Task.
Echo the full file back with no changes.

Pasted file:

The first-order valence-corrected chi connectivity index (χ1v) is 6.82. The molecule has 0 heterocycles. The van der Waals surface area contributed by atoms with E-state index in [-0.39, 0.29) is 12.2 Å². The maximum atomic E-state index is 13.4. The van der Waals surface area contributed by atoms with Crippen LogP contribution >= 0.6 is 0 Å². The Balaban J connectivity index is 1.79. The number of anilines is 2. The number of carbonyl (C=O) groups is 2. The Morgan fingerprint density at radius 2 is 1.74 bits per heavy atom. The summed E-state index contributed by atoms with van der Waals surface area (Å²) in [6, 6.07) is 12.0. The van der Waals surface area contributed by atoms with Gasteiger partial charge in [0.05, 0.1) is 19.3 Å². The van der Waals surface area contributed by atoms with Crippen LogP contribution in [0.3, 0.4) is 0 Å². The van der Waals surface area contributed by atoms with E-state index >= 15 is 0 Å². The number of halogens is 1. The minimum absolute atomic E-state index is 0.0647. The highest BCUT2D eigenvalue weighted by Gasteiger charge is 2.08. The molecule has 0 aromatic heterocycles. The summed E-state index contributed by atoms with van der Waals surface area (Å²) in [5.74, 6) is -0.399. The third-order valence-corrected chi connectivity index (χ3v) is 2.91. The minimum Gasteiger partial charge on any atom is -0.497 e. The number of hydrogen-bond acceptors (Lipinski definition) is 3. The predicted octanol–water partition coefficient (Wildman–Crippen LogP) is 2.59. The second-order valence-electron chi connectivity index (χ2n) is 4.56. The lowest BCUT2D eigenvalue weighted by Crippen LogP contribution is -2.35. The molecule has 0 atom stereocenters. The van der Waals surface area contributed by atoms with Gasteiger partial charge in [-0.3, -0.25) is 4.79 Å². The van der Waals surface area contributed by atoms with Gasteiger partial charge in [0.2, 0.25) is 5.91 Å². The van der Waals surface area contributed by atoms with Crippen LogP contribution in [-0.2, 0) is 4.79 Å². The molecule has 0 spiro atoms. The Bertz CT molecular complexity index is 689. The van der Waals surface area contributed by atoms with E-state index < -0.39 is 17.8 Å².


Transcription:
The first-order valence-corrected chi connectivity index (χ1v) is 6.82. The molecule has 0 heterocycles. The van der Waals surface area contributed by atoms with E-state index in [-0.39, 0.29) is 12.2 Å². The maximum atomic E-state index is 13.4. The van der Waals surface area contributed by atoms with Crippen LogP contribution >= 0.6 is 0 Å². The Balaban J connectivity index is 1.79. The number of anilines is 2. The number of carbonyl (C=O) groups is 2. The Morgan fingerprint density at radius 2 is 1.74 bits per heavy atom. The summed E-state index contributed by atoms with van der Waals surface area (Å²) in [6, 6.07) is 12.0. The van der Waals surface area contributed by atoms with Gasteiger partial charge in [0.05, 0.1) is 19.3 Å². The van der Waals surface area contributed by atoms with Crippen LogP contribution in [0.3, 0.4) is 0 Å². The van der Waals surface area contributed by atoms with E-state index >= 15 is 0 Å². The number of halogens is 1. The minimum absolute atomic E-state index is 0.0647. The highest BCUT2D eigenvalue weighted by Gasteiger charge is 2.08. The molecule has 0 aromatic heterocycles. The summed E-state index contributed by atoms with van der Waals surface area (Å²) in [5.74, 6) is -0.399. The third-order valence-corrected chi connectivity index (χ3v) is 2.91. The minimum Gasteiger partial charge on any atom is -0.497 e. The number of hydrogen-bond acceptors (Lipinski definition) is 3. The predicted octanol–water partition coefficient (Wildman–Crippen LogP) is 2.59. The second-order valence-electron chi connectivity index (χ2n) is 4.56. The lowest BCUT2D eigenvalue weighted by Crippen LogP contribution is -2.35. The molecule has 0 atom stereocenters. The van der Waals surface area contributed by atoms with Gasteiger partial charge in [-0.3, -0.25) is 4.79 Å². The van der Waals surface area contributed by atoms with Gasteiger partial charge in [0.2, 0.25) is 5.91 Å². The van der Waals surface area contributed by atoms with Crippen LogP contribution in [-0.2, 0) is 4.79 Å². The molecule has 0 spiro atoms. The Bertz CT molecular complexity index is 689. The van der Waals surface area contributed by atoms with E-state index < -0.39 is 17.8 Å².